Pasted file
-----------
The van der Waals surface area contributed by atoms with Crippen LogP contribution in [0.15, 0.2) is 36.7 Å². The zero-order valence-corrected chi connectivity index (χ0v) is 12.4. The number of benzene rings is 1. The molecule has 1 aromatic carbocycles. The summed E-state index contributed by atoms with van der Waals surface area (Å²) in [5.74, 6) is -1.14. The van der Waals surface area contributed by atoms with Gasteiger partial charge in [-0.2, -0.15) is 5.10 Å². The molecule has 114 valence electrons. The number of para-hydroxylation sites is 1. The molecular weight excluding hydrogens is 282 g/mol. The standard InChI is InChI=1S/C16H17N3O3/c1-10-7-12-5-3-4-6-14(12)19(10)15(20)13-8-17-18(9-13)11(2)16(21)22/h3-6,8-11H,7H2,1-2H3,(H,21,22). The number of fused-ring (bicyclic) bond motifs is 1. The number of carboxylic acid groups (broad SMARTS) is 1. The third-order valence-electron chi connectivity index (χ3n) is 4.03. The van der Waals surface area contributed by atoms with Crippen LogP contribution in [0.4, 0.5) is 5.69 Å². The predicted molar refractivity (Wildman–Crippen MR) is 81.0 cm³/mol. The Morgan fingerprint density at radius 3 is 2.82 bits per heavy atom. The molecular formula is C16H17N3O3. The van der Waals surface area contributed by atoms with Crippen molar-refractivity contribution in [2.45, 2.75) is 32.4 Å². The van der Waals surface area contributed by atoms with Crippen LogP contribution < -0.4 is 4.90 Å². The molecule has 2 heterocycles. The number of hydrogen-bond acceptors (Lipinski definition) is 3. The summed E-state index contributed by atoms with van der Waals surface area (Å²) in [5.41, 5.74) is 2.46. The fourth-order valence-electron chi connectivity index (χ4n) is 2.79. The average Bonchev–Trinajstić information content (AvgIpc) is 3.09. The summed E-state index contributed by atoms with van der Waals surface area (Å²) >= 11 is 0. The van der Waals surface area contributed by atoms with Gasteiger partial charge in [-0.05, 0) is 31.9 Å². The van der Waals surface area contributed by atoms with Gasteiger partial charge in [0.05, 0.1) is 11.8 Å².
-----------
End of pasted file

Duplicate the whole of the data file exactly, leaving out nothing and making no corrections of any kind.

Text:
The van der Waals surface area contributed by atoms with Crippen LogP contribution in [0.15, 0.2) is 36.7 Å². The zero-order valence-corrected chi connectivity index (χ0v) is 12.4. The number of benzene rings is 1. The molecule has 1 aromatic carbocycles. The summed E-state index contributed by atoms with van der Waals surface area (Å²) in [5.74, 6) is -1.14. The van der Waals surface area contributed by atoms with Gasteiger partial charge in [-0.2, -0.15) is 5.10 Å². The molecule has 114 valence electrons. The number of para-hydroxylation sites is 1. The molecular weight excluding hydrogens is 282 g/mol. The standard InChI is InChI=1S/C16H17N3O3/c1-10-7-12-5-3-4-6-14(12)19(10)15(20)13-8-17-18(9-13)11(2)16(21)22/h3-6,8-11H,7H2,1-2H3,(H,21,22). The number of fused-ring (bicyclic) bond motifs is 1. The number of carboxylic acid groups (broad SMARTS) is 1. The third-order valence-electron chi connectivity index (χ3n) is 4.03. The van der Waals surface area contributed by atoms with Crippen LogP contribution in [0.4, 0.5) is 5.69 Å². The predicted molar refractivity (Wildman–Crippen MR) is 81.0 cm³/mol. The Morgan fingerprint density at radius 3 is 2.82 bits per heavy atom. The molecular formula is C16H17N3O3. The van der Waals surface area contributed by atoms with Crippen molar-refractivity contribution in [2.45, 2.75) is 32.4 Å². The van der Waals surface area contributed by atoms with Crippen LogP contribution < -0.4 is 4.90 Å². The molecule has 2 heterocycles. The number of hydrogen-bond acceptors (Lipinski definition) is 3. The summed E-state index contributed by atoms with van der Waals surface area (Å²) in [5.41, 5.74) is 2.46. The fourth-order valence-electron chi connectivity index (χ4n) is 2.79. The average Bonchev–Trinajstić information content (AvgIpc) is 3.09. The summed E-state index contributed by atoms with van der Waals surface area (Å²) >= 11 is 0. The van der Waals surface area contributed by atoms with Gasteiger partial charge in [-0.05, 0) is 31.9 Å². The van der Waals surface area contributed by atoms with Gasteiger partial charge in [0.05, 0.1) is 11.8 Å².